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Jul 14, 2017

5 Tips for Dealing with Legal Action by Creditors

1) Respond to the Notice

The first step debt collectors make by taking legal action is sending a “Summons and Complaint” notice to the person with the debt. The worst thing to do is not respond to the notice, which is surprisingly very common in the world of debt collection. Even if you do owe money to a debt collector, it’s still important to respond to the notice; otherwise the court will likely side with the debt collector. (Nolo.com)

2) Dispute the Lawsuit

Maybe you do owe the debt collector money, but the amount you owe (and the details of your account) might be different than what they’ve sued you for. Most courts allow debtors to respond within 20-30 days, so be sure to review the lawsuit for any errors in the details. This includes the original signed agreement and balance from the account from when you started it and ended use of it. If you decide to dispute the lawsuit or even just respond with a short letter denying liability to the lawsuit, the court might push to a negotiated settlement and save you money (Nolo.com).

3) Utilize Your State’s Statute of Limitations

A statute of limitations is the time period (usually 3-6 years) that limits how long a debt collector has to sue for an unpaid balance. Check your state’s statute of limitations and see if the debt collector is abiding by its time limit. It’s possible to revive an expired statute of limitations if you bring it up in court; so consider that as a possible lawsuit defense. The Fair Debt Collection Practices Act (FDCPA) is a federal law that protects debtors from being harassed by debt collectors. (PSIcollect.com)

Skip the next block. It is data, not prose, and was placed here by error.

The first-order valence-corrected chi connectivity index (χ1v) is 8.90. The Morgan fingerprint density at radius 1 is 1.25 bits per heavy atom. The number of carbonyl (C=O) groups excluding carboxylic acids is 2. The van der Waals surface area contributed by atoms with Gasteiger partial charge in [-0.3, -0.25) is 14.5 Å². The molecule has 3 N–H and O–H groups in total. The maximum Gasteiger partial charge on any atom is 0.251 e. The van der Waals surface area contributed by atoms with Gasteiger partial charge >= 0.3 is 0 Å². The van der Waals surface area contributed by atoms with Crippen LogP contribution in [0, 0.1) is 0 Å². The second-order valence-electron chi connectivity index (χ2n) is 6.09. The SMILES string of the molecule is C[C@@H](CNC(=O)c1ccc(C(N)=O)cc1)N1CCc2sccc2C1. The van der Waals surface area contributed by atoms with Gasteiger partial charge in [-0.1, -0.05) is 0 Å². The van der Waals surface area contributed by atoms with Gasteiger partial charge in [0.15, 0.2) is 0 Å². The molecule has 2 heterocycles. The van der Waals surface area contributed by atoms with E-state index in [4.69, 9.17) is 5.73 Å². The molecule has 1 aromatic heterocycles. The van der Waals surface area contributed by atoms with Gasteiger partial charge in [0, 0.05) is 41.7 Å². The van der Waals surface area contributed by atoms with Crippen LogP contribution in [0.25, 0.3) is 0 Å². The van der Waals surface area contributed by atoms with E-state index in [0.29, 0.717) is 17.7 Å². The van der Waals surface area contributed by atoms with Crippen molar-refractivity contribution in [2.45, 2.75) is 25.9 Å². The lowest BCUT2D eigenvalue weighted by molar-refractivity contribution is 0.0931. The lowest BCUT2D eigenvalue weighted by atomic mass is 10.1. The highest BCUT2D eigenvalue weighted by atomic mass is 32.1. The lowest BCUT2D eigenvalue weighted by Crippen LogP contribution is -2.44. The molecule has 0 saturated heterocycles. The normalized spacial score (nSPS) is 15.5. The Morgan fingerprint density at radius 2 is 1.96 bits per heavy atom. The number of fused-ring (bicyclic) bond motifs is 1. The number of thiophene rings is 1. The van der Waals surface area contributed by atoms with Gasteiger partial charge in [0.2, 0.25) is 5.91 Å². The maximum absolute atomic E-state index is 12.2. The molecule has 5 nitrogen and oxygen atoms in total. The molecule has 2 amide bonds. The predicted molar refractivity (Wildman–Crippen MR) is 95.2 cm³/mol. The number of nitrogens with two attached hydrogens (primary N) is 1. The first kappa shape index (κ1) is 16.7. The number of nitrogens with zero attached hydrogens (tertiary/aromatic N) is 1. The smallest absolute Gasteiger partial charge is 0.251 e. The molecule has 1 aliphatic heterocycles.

4) Countersue the Debt Collector

If you’re being sued by a debt collector and they violated the FDCPA, you might be able to apply a countersuit against them. This step is usually advised if you’ve consulted with a legal professional and/or already have an attorney in the debt collector’s lawsuit. If you sue under the FDCPA and win, the debt collector usually pays your attorney’s fees and any damages to you (ConsumerFinance.gov).

5) File for Bankruptcy

If you’re being sued for a large debt, you might be eligible to apply for an Automatic Stay in Bankruptcy. The automatic stay is designed to stop debt collectors from seizing property that belongs to the bankruptcy estate and/or property that is exempt under bankruptcy (AllLaw.com). If you’ve already started paying back your debt and are behind on the payments, the automatic stay will only provide temporary protection from debt collectors; this occurs when the debt collector lifts the stay and repossesses your property.

Sources

Nolo.com: http://www.nolo.com/legal-encyclopedia/creditor-lawsuits-how-the-case-begins.html
PSIcollect.com: http://psicollect.com/what-is-a-statute-of-limitation/
ConsumerFinance.gov: https://www.consumerfinance.gov/ask-cfpb/what-is-harassment-by-a-debt-collector-en-336/
AllLaw.com: http://www.alllaw.com/articles/nolo/bankruptcy/bankruptcys-automatic-stay.html

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